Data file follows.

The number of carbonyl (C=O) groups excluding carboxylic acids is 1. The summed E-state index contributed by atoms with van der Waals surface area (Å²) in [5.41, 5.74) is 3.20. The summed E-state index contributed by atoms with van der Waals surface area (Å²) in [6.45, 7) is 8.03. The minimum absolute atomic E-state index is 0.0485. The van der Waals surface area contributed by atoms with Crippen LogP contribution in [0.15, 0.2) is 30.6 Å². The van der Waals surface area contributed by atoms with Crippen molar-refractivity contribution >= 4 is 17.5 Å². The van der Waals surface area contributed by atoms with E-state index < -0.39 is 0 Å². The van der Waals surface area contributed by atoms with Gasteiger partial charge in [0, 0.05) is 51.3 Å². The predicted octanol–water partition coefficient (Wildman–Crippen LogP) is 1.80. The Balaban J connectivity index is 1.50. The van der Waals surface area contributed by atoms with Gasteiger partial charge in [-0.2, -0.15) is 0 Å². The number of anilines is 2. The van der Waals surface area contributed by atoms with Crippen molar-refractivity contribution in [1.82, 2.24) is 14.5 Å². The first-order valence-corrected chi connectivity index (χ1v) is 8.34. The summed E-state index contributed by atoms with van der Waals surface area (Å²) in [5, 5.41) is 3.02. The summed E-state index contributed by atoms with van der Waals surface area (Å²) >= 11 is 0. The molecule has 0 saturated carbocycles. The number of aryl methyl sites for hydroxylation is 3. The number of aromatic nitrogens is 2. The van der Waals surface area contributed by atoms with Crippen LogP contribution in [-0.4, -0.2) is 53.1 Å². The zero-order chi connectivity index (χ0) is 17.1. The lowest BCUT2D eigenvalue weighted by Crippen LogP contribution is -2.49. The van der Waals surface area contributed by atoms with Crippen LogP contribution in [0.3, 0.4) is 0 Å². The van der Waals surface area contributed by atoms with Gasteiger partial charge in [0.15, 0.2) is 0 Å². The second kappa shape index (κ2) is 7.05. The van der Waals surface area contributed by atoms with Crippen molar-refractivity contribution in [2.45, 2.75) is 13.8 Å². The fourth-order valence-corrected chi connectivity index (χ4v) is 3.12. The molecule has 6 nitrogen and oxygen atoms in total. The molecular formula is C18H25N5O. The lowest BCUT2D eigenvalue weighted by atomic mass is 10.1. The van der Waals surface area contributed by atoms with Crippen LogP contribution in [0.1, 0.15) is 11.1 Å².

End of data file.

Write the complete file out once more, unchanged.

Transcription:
The number of carbonyl (C=O) groups excluding carboxylic acids is 1. The summed E-state index contributed by atoms with van der Waals surface area (Å²) in [5.41, 5.74) is 3.20. The summed E-state index contributed by atoms with van der Waals surface area (Å²) in [6.45, 7) is 8.03. The minimum absolute atomic E-state index is 0.0485. The van der Waals surface area contributed by atoms with Crippen LogP contribution in [0.15, 0.2) is 30.6 Å². The van der Waals surface area contributed by atoms with Crippen molar-refractivity contribution >= 4 is 17.5 Å². The van der Waals surface area contributed by atoms with E-state index < -0.39 is 0 Å². The van der Waals surface area contributed by atoms with Gasteiger partial charge in [0, 0.05) is 51.3 Å². The predicted octanol–water partition coefficient (Wildman–Crippen LogP) is 1.80. The Balaban J connectivity index is 1.50. The van der Waals surface area contributed by atoms with Gasteiger partial charge in [-0.2, -0.15) is 0 Å². The number of anilines is 2. The van der Waals surface area contributed by atoms with Crippen molar-refractivity contribution in [1.82, 2.24) is 14.5 Å². The first-order valence-corrected chi connectivity index (χ1v) is 8.34. The summed E-state index contributed by atoms with van der Waals surface area (Å²) in [5, 5.41) is 3.02. The summed E-state index contributed by atoms with van der Waals surface area (Å²) >= 11 is 0. The molecule has 0 saturated carbocycles. The number of aryl methyl sites for hydroxylation is 3. The number of aromatic nitrogens is 2. The van der Waals surface area contributed by atoms with Crippen LogP contribution in [-0.4, -0.2) is 53.1 Å². The zero-order chi connectivity index (χ0) is 17.1. The lowest BCUT2D eigenvalue weighted by Crippen LogP contribution is -2.49. The van der Waals surface area contributed by atoms with Crippen LogP contribution in [0.3, 0.4) is 0 Å². The van der Waals surface area contributed by atoms with Gasteiger partial charge in [0.15, 0.2) is 0 Å². The second kappa shape index (κ2) is 7.05. The van der Waals surface area contributed by atoms with Crippen molar-refractivity contribution in [2.45, 2.75) is 13.8 Å². The fourth-order valence-corrected chi connectivity index (χ4v) is 3.12. The molecule has 6 nitrogen and oxygen atoms in total. The molecular formula is C18H25N5O. The lowest BCUT2D eigenvalue weighted by atomic mass is 10.1. The van der Waals surface area contributed by atoms with Crippen LogP contribution in [0.1, 0.15) is 11.1 Å².